Moving, as I do, between well-populated cities and lovely leafy suburbs in two distinctly different parts of the world (I try and holiday ‘at home’ in India at least once a year and yes, there are pockets of suburban quiet there too!) I often notice the not-too-subtle differences in crowd dynamics and social norms. How many people you can fit into a square metre of space isn’t simply a question of physics, after all! The definitions of personal space, of boundaries (both physical and psychological) are so vastly different in the two countries I interchangeably call home, it becomes a fascinating revelation of human nature for a people-watcher like me.
Walking from a crowded shopping centre towards a train station in London today, I noticed I had fallen into step alongside a woman in audible high heels – you know, the kind that you can’t help noticing because they clip-clop-clip-clop down the street? I had been listening to music as I walked, but found I was matching her beat instead. As I turned to look in her direction, she smiled at me, so I took my headphones off and told her, “You know, hearing your heels on the pavement reminded me of something.” But she had interrupted me at ‘heels on the pavement’ and said, “Oh, I didn’t mean to scare you!”
But as I told her, it wasn’t that she had scared me, but that she had reminded me of a social experiment I had read about. One that described how people invariably change their pace when a stranger walks beside them for a while. I can’t find that link any more (please link to it in comments if this sounds familiar) but I did come across this video when looking for it.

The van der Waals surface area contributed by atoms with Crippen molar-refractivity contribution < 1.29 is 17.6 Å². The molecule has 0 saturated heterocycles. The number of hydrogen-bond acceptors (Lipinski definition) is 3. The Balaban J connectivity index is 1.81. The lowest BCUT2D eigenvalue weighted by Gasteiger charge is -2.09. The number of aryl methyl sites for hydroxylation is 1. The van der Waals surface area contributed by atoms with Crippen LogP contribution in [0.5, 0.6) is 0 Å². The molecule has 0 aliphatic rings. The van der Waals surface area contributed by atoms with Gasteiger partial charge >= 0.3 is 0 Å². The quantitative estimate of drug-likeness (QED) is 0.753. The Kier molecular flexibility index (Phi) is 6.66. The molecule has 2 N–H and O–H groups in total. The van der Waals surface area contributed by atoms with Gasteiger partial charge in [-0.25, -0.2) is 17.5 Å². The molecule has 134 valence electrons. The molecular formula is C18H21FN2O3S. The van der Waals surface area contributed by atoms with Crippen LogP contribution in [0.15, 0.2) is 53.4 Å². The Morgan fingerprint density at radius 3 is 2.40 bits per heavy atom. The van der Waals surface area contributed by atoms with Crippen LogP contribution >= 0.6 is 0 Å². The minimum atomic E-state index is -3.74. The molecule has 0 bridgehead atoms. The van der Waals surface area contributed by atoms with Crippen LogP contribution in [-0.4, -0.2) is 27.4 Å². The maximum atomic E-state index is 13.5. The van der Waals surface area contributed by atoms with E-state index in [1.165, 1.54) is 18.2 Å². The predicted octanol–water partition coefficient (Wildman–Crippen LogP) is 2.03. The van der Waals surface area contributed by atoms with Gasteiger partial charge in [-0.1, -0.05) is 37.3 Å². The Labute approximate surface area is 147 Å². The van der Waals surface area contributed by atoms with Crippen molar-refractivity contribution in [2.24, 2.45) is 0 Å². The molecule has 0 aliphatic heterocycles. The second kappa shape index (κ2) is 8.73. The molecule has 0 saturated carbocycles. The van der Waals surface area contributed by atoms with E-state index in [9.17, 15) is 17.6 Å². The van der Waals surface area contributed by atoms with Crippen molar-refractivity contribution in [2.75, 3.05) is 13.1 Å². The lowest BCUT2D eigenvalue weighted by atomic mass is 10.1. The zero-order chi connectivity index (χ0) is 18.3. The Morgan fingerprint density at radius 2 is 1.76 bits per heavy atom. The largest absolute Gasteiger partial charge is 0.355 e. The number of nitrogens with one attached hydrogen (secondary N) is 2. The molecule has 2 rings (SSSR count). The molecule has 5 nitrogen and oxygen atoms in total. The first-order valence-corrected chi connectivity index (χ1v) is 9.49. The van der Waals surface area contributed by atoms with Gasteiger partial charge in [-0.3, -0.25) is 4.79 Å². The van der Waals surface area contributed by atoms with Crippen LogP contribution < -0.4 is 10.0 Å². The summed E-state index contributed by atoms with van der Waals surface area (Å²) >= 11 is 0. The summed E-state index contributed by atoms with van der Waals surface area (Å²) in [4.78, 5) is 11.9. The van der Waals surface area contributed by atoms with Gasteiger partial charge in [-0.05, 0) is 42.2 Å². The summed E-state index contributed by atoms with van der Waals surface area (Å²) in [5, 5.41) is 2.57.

Funnily enough, though, despite my telling her about this – and after she had smiled in my direction, after all – she laughed, but immediately sped up and walked away!
Searching for the actual experiment once home, I realised I’m not the only one who finds this fascinating – there’s an emerging field of science dedicated to observing, understanding and predicting crowd dynamics, and a suitably dense scientific paper written about it too, cryptic formulae and all.
When you think about it, as growing urban populations put increased pressure on public spaces and facilities (try boarding an early morning city-bound train and the suburban station won’t seem quite as genteel!) planning around human behaviour and crowd dynamics could mean the difference between a stampede and a successful evacuation in an emergency. As the crowd scientist (what an interesting job title!) Mehdi Moussaid points out, it requires an understanding of physics as well as cognitive behaviour, and essentially means you have to adjust for cultural bias.
And here’s an interesting conclusion from Moussaid’s report: A comparison of Germans and Indians revealed that although people from both cultures walk “in a similar manner” when alone, their behavior varies greatly in the presence of others. As one might expect given the densities of their respective countries, Indians need less personal space than Germans do, according to the researchers. As a result, when Germans encountered traffic during a walking experiment, they decreased speed more rapidly than Indians did. “Surprisingly the more unordered behaviour of the Indians is more effective than the ordered behaviour of the Germans,” the study concludes.
Just a complex way of acknowledging that I walk differently when in India – for a whole variety of very scientific reasons! And that my journeys are no less effective for it. In a few days’ time, I shall put this theory to the test!